Source of Revival NGO
Nadia (r) found out that she was pregnant during the heavy shelling of Kharkiv oblast, eastern Ukraine.

‘There is nothing left alive’

Nadia, who is currently living on the outskirts of Kharkiv, fled her home in the city of Derhachi due to heavy shelling shortly after discovering she was pregnant in March.

“Now, there is nothing left alive in Derhachi,” she recalls. “There is also shelling here, but not as fierce as in my hometown; then, when a missile hit a nearby school, we moved once again.” 

Source of Revival brought tailored humanitarian aid from IOM directly to her temporary home as it was especially challenging for a pregnant woman to move around the unsafe city.

The hardest part of the team’s work is delivering aid to communities that survived the Russian occupation. Although it takes time to de-mine the area after Ukrainian forces recovered it, NGOs endeavour to reach people in critical need as quickly as possible. 

“Some settlements were razed to the ground. There are many local Irpins and Buchas in our region”, a Source of Revival staff says, referring to two cities in Kyiv oblast occupied by Russia at the start of the war where evidence points to significant human rights abuses being committed against the civilians. Exploitation, kidnapping for ransom, robbery, bullying, torture, rape, and sexual abuse of women, children, the elderly, and men.

IOM assistance is reaching affected communities across Kharkiv Oblast, Ukraine.

Source of Revival NGO
IOM assistance is reaching affected communities across Kharkiv Oblast, Ukraine.

‘Everything has changed’

Humanitarian workers are helping local residents and identifying victims of conflict-related violence. All of them can go to the IOM centre for physical and psychosocial rehabilitation.

Lately, Kharkiv has been receiving increasing numbers of displaced persons fleeing neighbouring Donetsk and Luhansk regions. And, despite the security situation, even Kharkiv residents are returning to their homes with high hopes.

“They want to rebuild this place, but everything has changed”, says Serhii, whose house was damaged by shelling. “The infrastructure is damaged, houses are destroyed, there is no work, and part of the region is still occupied. Russian troops are trying to move closer to the city, so the threat remains, and chaotic shelling continues.”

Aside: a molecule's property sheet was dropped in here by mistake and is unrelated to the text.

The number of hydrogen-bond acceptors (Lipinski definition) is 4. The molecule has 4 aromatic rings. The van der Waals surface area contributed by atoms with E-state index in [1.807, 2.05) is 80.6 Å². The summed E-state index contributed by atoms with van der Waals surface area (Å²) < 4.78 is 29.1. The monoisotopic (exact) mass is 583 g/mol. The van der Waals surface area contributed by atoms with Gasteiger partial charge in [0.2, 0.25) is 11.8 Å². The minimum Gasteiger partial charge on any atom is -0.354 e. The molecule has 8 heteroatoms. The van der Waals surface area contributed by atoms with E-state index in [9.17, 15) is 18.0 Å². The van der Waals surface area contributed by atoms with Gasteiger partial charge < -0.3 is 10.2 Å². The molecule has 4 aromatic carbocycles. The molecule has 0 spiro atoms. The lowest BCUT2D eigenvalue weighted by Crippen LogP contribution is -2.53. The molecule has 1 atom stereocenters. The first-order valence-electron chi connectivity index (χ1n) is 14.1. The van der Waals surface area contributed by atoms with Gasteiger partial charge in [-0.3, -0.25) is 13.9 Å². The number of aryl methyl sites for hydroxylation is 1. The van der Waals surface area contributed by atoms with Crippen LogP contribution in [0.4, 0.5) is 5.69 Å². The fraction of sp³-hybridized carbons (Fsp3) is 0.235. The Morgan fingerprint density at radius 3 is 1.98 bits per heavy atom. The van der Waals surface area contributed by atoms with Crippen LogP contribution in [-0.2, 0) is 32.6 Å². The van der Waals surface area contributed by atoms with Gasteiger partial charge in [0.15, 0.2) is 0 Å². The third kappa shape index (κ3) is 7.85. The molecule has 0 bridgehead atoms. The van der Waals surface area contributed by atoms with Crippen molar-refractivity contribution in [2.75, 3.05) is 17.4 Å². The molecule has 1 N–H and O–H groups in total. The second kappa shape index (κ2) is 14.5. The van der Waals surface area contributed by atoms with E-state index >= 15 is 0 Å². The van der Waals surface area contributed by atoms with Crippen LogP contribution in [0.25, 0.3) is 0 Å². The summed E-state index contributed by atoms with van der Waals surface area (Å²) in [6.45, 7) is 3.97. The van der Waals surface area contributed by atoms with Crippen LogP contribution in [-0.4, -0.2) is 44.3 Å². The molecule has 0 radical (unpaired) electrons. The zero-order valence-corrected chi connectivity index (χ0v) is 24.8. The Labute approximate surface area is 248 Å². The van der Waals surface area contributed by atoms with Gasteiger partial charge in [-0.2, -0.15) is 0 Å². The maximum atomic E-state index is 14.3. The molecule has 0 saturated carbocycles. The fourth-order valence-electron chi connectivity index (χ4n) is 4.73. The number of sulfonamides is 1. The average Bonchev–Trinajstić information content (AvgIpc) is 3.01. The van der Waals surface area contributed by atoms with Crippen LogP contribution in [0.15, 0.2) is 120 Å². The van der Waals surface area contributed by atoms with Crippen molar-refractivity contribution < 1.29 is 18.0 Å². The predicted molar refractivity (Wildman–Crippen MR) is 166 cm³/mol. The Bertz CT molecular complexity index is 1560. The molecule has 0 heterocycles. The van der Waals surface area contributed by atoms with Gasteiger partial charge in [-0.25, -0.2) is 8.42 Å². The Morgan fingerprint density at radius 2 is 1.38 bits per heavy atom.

According to authorities, over 1,000 civilians in Kharkiv Region were killed in the last 181 days, including 50 children, and this figure may rise. Calm is deceptive here, and the situation can change in the blink of an eye.

In one single night, on 18 August, 21 civilians died, and 44 were injured as a result of a missile attack on a residential area. Nevertheless, as was the case 79 years ago, locals believe in their land and justice, revealing the same strength and character as their ancestors.

“I draw power from my team. I understand that most of them could leave Kharkiv, but they stayed. They are the first to put on vests, helmets and go to help others,” says Serhii.

Kharkiv oblast, eastern Ukraine, is still suffering from chaotic shelling.

Source of Revival NGO
Kharkiv oblast, eastern Ukraine, is still suffering from chaotic shelling.

IOM partners in Ukraine

  • Over 13 million people have been forced to flee their homes, seeking safety elsewhere in the country or protection abroad. Entire cities and villages have been razed, and over 5,500 civilians have lost their lives, according to the UN.